The former employees note that the Constitution of Virginia makes no reference to employees of the Office of the Attorney General and the Attorney General cites to none. Because courts are obliged to apply the plain meaning of a statute unless doing so results in a "manifest absurdity" or irreconcilable statutory conflict, they argue that the trial court erred in failing to follow the plain language of the statute when it sustained the demurrer. The former employees aver that as the plain language of Code § 2.2-2905(1) does not exempt them from the VPA, and no manifest absurdity or statutory conflict exists to require an alternate construction of the statute's text, they must be covered by the VPA and therefore entitled to WTA severance benefits under Code § 2.2-3202(A)(i).

Anticipating the argument of the Attorney General and the Comptroller, the former employees further posit that VPA coverage of employees of the Office of the Attorney General for purposes of receiving WTA severance benefits does not create a conflict between the statutory authority given to the Governor and the Attorney General as to employees of the Office of the Attorney General. This is so, they contend, because involuntarily severed employees are no longer employees and therefore no longer subject to the Attorney General's control. Consequently, they argue that the facts of this case do not create a conflict in the respective authority of the Governor and the Attorney General; therefore, that issue need not be addressed in the case at bar. If a conflict between the Governor's authority and the Attorney General's were to arise in another context of VPA coverage, the former employees contend the courts could then determine how to harmonize the statutes in that future case.

In response, the Attorney General4 argues that employees of the Office of the Attorney General, including the former employees, are not covered by the VPA because the exemption under Code § 2.2-2905(1) for officers "for whom the Constitution specifically directs the manner of selection" includes individuals working under such an officer's control. Thus, because the Attorney General is exempt from the VPA under Code § 2.2-2905(1), individuals whose positions are controlled by the Attorney General are necessarily exempt as well.5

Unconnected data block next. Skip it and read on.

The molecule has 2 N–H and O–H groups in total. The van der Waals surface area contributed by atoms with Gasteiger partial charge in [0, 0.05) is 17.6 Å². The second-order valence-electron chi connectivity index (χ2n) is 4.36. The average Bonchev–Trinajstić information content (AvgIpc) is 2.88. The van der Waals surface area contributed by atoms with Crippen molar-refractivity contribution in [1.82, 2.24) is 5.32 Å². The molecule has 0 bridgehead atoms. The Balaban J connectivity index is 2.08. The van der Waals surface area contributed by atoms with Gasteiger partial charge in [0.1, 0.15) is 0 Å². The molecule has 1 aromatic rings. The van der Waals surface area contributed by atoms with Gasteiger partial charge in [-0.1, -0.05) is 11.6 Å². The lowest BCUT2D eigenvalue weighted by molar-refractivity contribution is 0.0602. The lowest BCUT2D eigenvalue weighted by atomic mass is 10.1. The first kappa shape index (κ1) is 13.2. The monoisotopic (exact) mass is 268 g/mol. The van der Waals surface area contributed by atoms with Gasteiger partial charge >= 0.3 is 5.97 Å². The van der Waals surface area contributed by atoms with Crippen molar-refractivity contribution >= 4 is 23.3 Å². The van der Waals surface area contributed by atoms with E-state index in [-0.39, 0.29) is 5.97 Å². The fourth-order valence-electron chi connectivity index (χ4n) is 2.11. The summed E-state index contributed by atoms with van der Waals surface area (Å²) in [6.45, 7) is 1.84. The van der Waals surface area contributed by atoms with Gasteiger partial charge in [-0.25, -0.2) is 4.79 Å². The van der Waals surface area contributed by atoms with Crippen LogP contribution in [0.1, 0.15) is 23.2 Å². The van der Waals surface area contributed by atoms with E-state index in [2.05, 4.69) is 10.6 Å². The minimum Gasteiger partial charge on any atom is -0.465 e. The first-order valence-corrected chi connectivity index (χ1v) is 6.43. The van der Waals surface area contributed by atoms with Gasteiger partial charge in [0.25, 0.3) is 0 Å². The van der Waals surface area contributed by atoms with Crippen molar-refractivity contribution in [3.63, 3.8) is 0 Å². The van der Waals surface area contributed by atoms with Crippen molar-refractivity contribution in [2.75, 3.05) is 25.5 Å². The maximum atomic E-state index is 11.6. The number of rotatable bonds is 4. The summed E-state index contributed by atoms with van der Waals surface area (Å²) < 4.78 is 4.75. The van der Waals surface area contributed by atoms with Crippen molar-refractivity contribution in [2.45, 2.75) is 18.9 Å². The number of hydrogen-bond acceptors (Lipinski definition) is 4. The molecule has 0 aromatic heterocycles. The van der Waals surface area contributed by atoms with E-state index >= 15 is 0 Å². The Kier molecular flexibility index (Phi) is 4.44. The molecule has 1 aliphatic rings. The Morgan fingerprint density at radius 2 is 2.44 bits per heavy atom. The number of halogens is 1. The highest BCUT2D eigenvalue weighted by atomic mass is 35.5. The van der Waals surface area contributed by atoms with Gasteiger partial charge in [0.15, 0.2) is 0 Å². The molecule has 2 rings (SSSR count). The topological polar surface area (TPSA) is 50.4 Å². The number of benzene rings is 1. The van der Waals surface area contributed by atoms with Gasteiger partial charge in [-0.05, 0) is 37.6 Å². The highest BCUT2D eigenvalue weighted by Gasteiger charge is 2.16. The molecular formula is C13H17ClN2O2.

The Attorney General contends that to hold otherwise would establish conflicting authority over personnel decisions between the Governor and the Attorney General, and a direct and irreconcilable conflict between several statutes. Under Code § 2.2-103(B), the Governor is the "Chief Personnel Officer of the Commonwealth," and is charged with "direct[ing] the execution of" the VPA. The VPA establishes a "system of personnel administration" for Commonwealth employees.6 Code § 2.2-2900. It states, inter alia, that "[n]o establishment of a position or rate of pay, and no change in rate of pay shall become effective except on order of the appointing authority and approval by the Governor." Code § 2.2-2901(C).

While the Governor has final authority over personnel under the foregoing provisions of the VPA, Code §§ 2.2-501 and -502 give the Attorney General final authority over the personnel of the Office of the Attorney General.7 The Attorney General thus contends that if the VPA applies to employees of that Office, as asserted by the former employees, both the Governor and the Attorney General would have the same and contemporaneous authority over employees of the Office of the Attorney General. To avoid this conflict, the Attorney General argues that the proper construction of the VPA exemption in Code § 2.2-2905(1) includes not only the Attorney General, but also the employees under his control.

We find the Attorney General's arguments persuasive.

There is no statutory basis to support the contention that the former employees could be covered by the VPA solely for the purpose of qualifying for WTA severance benefits under Code § 2.2-3202(A) (i) as former employees, but not covered as VPA employees for other purposes. Consequently, contrary to the former employees' position, the VPA's applicability to all employees of the Office of the Attorney General must be examined in the case at bar. Although this case ultimately addresses eligibility for WTA severance benefits, our decision on that issue necessarily derives from resolving the predicate issue of whether employees of the Office of the Attorney General are exempt from the VPA under Code § 2.2-2905(1).

Because statutory interpretation presents a pure question of law, it is subject to de novo review by this Court. Ainslie v. Inman, 265 Va. 347, 352, 577 S.E.2d 246, 248 (2003). When interpreting statutes, courts "ascertain and give effect to the intention of the legislature." Chase v. DaimlerChrysler Corp., 266 Va. 544, 547, 587 S.E.2d 521, 522 (2003). That intent is usually self-evident from the words used in the statute. Id. Consequently, courts apply the plain language of a statute unless the terms are ambiguous,8 Tiller v. Commonwealth, 193...